Pennsylvania’s latest budget impasse exposed a dysfunctional state budget process. Several members of the House of Representatives have introduced a package of reforms to correct the myriad of problems contributing to the dysfunction.
The changes include greater transparency, closing loopholes to the balanced budget requirement and limits on the executive branch’s use of lapses (unspent funds).
While all of the recommendations could improve the budget process, three are critical.
1) Prohibit an unbalanced state budget from becoming law: The state constitution requires a balanced budget. But state officials have used a legal loophole to ignore this requirement. The governor must sign an official revenue estimate no later than the time he signs a general appropriations (GA) bill. If the GA bill’s spending exceeds the official revenue estimate, the governor has to veto spending to bring the budget into balance.
However, the last two unbalanced GA bills to become law because Gov. Wolf withheld his signature. Because he abstained from signing the GA bill, he did not sign an official revenue estimate. With no official estimate, he was technically not required to veto spending to balance the budget.
Under a new proposal, the governor would be required to sign a revenue estimate even if he does not sign the appropriations bill. If total spending in a GA bill exceeded the official revenue estimate, the secretary of the budget would be required to place spending in reserve to balance the budget.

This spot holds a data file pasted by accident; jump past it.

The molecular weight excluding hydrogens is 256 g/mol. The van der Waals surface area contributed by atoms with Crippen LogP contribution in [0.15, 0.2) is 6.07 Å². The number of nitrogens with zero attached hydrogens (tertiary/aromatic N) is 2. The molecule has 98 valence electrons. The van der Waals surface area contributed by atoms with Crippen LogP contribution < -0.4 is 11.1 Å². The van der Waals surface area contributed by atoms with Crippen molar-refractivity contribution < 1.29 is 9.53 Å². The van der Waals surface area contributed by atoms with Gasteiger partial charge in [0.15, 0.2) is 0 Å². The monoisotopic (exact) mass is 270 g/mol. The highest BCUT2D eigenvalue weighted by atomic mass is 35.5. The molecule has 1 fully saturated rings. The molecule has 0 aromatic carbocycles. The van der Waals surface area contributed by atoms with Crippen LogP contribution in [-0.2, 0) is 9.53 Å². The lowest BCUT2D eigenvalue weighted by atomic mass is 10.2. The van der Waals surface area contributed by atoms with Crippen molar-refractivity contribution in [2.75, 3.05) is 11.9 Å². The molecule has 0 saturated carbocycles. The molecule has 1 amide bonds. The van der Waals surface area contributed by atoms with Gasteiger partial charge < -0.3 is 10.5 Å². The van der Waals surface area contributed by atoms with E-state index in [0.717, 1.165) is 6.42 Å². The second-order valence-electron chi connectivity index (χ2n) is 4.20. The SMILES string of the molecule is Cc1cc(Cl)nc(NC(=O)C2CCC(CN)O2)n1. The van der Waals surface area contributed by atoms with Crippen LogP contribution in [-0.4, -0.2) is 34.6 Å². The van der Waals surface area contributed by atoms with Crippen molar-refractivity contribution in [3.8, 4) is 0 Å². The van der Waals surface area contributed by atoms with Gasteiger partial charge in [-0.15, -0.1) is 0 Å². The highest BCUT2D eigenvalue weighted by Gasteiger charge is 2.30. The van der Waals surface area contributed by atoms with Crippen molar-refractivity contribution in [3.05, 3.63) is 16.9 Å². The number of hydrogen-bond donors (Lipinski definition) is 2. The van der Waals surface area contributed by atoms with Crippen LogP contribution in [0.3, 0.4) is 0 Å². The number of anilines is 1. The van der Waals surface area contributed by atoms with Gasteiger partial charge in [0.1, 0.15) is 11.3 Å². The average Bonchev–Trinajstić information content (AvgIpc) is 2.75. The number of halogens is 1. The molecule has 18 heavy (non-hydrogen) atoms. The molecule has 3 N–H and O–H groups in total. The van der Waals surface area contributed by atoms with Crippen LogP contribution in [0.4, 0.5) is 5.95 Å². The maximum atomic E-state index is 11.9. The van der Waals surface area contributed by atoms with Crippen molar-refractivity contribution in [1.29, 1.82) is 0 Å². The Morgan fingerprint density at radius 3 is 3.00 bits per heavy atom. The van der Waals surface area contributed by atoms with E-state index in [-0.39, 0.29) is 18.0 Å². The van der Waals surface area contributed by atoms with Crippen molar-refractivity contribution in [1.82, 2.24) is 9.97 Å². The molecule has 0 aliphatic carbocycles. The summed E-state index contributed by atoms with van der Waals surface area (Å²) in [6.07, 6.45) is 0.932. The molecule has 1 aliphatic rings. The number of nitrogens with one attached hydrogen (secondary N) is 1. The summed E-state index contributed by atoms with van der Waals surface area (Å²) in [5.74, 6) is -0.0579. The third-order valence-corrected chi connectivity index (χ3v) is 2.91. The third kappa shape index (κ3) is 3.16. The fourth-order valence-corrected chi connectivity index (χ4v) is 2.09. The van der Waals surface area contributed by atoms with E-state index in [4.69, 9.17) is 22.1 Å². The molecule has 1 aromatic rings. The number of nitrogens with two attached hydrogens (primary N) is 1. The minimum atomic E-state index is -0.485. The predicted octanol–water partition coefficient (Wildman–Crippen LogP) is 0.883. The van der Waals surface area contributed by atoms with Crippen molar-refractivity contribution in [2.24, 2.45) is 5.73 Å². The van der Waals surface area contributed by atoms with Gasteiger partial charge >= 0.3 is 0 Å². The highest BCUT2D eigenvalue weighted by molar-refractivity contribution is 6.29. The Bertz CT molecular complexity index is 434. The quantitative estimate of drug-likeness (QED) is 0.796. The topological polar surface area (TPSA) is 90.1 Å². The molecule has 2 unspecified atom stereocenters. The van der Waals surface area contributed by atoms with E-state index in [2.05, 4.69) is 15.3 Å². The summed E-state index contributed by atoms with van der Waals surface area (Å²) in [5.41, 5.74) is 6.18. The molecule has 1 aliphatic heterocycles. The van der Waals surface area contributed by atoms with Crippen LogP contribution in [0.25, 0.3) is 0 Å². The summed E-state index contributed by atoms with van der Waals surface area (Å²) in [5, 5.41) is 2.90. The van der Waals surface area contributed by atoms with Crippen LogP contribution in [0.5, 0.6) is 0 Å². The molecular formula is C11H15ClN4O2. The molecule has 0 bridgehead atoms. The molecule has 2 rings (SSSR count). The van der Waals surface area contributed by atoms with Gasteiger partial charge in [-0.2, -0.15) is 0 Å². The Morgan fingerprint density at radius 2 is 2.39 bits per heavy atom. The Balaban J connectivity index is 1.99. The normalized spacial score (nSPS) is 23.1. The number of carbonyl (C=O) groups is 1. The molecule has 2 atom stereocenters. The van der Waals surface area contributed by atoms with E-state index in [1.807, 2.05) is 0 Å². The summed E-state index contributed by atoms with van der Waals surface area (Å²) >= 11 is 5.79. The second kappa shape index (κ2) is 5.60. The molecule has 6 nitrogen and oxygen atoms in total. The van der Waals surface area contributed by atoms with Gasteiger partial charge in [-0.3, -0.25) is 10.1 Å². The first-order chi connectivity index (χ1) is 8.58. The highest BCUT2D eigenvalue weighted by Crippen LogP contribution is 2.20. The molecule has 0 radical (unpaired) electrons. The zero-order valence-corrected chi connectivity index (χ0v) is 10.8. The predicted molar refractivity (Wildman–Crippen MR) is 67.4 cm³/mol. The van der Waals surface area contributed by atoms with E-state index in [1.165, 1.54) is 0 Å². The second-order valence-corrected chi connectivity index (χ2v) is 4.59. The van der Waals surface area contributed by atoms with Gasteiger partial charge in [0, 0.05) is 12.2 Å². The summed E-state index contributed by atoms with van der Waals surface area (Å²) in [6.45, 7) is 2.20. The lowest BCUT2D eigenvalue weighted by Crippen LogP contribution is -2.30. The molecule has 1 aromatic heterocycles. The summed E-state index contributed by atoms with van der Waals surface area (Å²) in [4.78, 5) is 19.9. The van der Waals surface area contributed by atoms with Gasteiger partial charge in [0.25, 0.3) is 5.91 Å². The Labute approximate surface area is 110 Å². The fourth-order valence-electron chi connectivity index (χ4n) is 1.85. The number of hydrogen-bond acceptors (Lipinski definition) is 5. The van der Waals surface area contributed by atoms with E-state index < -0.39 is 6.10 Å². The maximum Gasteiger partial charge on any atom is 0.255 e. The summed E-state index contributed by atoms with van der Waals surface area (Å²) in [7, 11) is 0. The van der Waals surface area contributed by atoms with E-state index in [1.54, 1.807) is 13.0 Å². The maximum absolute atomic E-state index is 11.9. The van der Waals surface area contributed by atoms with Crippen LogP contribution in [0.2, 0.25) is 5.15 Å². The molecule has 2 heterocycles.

2) Ensure a balanced budget in the event of a revenue shortfall: In 2016-17, revenue projections consistently failed to meet expectations. Combine this shortfall with Gov. Wolf’s overspending, and the result was a massive deficit to end the fiscal year.
To avoid a similar situation, lawmakers would require the budget secretary to assess the financial health of the state in December. If the secretary determines revenues are falling short of official estimates, the secretary would be required to put an equivalent amount of revenue in reserve to avoid a deficit. After December, the secretary would be required to make monthly revenue assessments and adjust the level of funds in reserve to match spending with revenues.
3) Increase disclosure of information relating to special funds: The debate over special funds—also known as the “shadow budget”—kicked into high gear during the 2017 budget impasse. Lawmakers offered a plan to balance the budget by utilizing more than $1.2 billion from the shadow budget. The proposal was eventually scaled down to $300 million, but even this concession represents a step forward for fiscal responsibility and transparency.
Now, lawmakers are aiming to shine a light on the shadow budget again by requiring the administration to issue quarterly reports for money committed and awarded from special funds used to provide grants and subsidies. The reports would provide lawmakers with a better idea of how the state’s shadow budget funds work, and give them the tools necessary to exercise proper oversight over these funds.
These proposals are a promising step for working people harmed by Pennsylvania’s overspending habits. In the coming weeks, CF will be adding to these ideas to further improve the budget process and protect taxpayers from a third straight year of tax increases.